Hinduism

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Hinduism is called Sanathanam, in other words the origin of Hinduism cannot be traced out. It has been as if from the beginning of human development in our part of the world. Hence, it is not easy to define what Hinduism is. Neither therefore is it possible to say who started it and who propogated it.

Left to surmise, I would say Hinduism is the life of the people of India extending from the Himalayas to Kanyakumari from time immemorial. When we say "life of the people", it is meant to identify the common traits in the people - like their food, habits, occupation, language, beliefs, customs, culture, etc. The life of the people with its untraceable origin growing, developing and extending to the present times, in short, can be called Hinduism.

Hinduism, in the strict sense, cannot be described as a religion. In fact, it is much more complex. It is the sum and substance of the life, history and growth of the people (who originally occupied the Indus Valley) from time immemorial upto the present. Therefore, Hinduism is called Sanathanam.

Hinduism (unlike other religions which are based on a specific book or set of books) evolved throughout the centuries with different schools of thoughts coming up with refreshing ideas, continually evolved through highly qualitative debates. Hinduism was not founded by any one person, nor was it revealed to any single person (or prophet). It was a continuous thought process of a country, whose inhabitants indulged in the healthy habit of finding out the meaning of life (or what could have been the motivating force in the very creation of world, life, etc.). It was more like a history of the Indian race with its social customs, having established certain code of ethics upon its citizens, started upon the quest to realize truth.

Unlike Christianity or Islam (which are of recent origin), the beginning of Hinduism cannot be traced. It is believed that Hinduism is related to the Vedas which are the original writings of ancient Indian people. These Vedas were produced long ago by the Aryans, who were originally inhabiting the "Saptha Sindhu" region in the beginning and later on migrated and occupied the whole of Indo-Gangetic plains. Gradually and subsequently, they spread throughout the northern part of the sub-continent (north of the Vindhyas). From then on, it was just a matter of time before their influence was carried over to the southern part of India.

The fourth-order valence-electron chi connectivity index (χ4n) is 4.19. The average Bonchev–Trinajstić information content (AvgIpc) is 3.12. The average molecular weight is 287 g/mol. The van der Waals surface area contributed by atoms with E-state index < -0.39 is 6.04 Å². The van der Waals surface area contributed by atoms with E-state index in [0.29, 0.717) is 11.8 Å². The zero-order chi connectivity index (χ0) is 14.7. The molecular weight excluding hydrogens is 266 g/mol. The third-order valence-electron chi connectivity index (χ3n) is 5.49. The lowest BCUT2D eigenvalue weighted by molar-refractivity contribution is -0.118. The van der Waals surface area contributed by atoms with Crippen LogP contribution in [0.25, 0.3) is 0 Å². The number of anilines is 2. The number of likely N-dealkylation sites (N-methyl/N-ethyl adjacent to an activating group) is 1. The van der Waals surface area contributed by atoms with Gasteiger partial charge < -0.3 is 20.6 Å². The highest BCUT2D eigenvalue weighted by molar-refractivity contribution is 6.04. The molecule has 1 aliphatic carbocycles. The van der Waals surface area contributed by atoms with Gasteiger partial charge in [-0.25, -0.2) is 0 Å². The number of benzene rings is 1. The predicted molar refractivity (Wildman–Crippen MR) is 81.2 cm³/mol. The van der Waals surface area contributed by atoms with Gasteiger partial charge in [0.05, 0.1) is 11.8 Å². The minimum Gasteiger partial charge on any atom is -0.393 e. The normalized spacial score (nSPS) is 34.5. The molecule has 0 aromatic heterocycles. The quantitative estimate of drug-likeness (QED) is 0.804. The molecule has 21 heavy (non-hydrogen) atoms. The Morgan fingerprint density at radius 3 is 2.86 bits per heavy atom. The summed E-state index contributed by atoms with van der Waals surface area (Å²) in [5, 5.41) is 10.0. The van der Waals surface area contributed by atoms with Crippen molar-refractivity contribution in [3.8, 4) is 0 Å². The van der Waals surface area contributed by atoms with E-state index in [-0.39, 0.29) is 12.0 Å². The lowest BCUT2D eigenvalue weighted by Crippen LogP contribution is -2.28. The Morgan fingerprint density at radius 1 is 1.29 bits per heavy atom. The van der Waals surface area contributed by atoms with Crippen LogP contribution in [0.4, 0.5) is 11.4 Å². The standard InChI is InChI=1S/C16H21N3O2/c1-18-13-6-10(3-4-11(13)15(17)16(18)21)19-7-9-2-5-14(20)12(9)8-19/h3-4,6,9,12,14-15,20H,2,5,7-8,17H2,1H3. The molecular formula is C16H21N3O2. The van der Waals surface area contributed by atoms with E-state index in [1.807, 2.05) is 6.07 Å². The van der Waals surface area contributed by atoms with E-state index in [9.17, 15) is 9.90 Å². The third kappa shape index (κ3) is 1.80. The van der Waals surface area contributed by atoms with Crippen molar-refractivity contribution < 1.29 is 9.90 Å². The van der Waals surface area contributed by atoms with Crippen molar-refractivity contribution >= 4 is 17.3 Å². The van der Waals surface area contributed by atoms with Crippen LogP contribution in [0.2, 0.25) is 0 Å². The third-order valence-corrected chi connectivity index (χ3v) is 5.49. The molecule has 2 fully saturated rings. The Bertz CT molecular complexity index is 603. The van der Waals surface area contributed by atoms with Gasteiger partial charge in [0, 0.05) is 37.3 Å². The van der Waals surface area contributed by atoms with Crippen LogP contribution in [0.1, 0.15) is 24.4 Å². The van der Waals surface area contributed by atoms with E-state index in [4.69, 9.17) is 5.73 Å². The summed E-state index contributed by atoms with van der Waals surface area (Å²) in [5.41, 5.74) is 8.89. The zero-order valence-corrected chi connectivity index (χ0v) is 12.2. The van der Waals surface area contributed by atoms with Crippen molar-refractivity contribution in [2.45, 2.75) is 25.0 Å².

The authorities for the Hindu way of life and the beliefs and attitudes, are the four Vedas, the one hundred and eight Upanishads, the Brahmasutras. The epics Mahabharata (with Bhagavath Geetha in it), the Bhagavatha and the Ramayana, the eighteen epics and the Sastras. Though there are inconsistencies and contradictions at various points in these works, Hinduism which is all pervasive, has become limitless and cannot be defined with limitations.

The Bhagavath Geetha which is inscribed in the great Epic, Mahabharata, deals with all the beliefs existing in the country till the date of the Geetha, and indicates the aspects of unity in these diverse beliefs and also indicates what is to be preferred. Hence, Bhagavath Geetha is the literature of the essence and truth of all beliefs with a guideline for discrimination and discretion.

The following narrates the above point fully: "Sarvasastramayi Geetha" (Geetha is the substance of all systematised knowledge given in the Sastras); "Ekam Sastram Devakiputra Geetham" (Of all the Sastras, the Geetha given by Lord Krishna (son of Devaki) is paramount and is most precise and discretionary. Kulasekara Azhwar (in his Mukundha Mala) says "Sakalamupanishadvakya Sampujya Manthram" the Bhagavath Geetha is adored by all the Upanishads. It is the essence of all Upanishads.

And what does the Geetha say? The Geetha says that God is indescribable. Divinity, which is another word for God, is beyond expression and beyond comprehension. As the divine force is all pervading (as it is the universal soul energy), its power and influence and its purpose and its work cannot be comprehended. There is no question of anybody seeing this divine omnipresent energy when it is even impossible for comprehension. But, if this were to be so, then what was the idea of pursuit of God or who can visualise God? The Geetha, however, addresses this issue also clearly - the path of bhakti yoga or total surrender to the Universal life energy - the Supreme.